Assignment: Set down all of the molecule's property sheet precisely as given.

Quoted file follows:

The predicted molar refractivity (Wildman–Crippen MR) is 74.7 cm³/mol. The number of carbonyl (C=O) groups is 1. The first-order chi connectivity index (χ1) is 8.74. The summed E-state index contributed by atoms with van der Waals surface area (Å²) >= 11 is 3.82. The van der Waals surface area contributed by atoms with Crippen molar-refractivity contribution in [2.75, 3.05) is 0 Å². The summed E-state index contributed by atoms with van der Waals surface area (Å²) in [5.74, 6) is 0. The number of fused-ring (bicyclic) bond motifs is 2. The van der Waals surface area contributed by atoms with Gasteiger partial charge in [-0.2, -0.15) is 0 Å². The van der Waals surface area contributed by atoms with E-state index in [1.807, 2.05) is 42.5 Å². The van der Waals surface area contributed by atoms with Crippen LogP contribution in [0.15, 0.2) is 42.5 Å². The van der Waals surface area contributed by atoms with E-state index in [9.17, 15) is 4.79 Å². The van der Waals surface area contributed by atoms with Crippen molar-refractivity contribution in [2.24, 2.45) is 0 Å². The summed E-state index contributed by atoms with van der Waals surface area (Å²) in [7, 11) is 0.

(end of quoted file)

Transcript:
The predicted molar refractivity (Wildman–Crippen MR) is 74.7 cm³/mol. The number of carbonyl (C=O) groups is 1. The first-order chi connectivity index (χ1) is 8.74. The summed E-state index contributed by atoms with van der Waals surface area (Å²) >= 11 is 3.82. The van der Waals surface area contributed by atoms with Crippen molar-refractivity contribution in [2.75, 3.05) is 0 Å². The summed E-state index contributed by atoms with van der Waals surface area (Å²) in [5.74, 6) is 0. The number of fused-ring (bicyclic) bond motifs is 2. The van der Waals surface area contributed by atoms with Gasteiger partial charge in [-0.2, -0.15) is 0 Å². The van der Waals surface area contributed by atoms with E-state index in [1.807, 2.05) is 42.5 Å². The van der Waals surface area contributed by atoms with Crippen LogP contribution in [0.15, 0.2) is 42.5 Å². The van der Waals surface area contributed by atoms with E-state index in [9.17, 15) is 4.79 Å². The van der Waals surface area contributed by atoms with Crippen molar-refractivity contribution in [2.24, 2.45) is 0 Å². The summed E-state index contributed by atoms with van der Waals surface area (Å²) in [7, 11) is 0.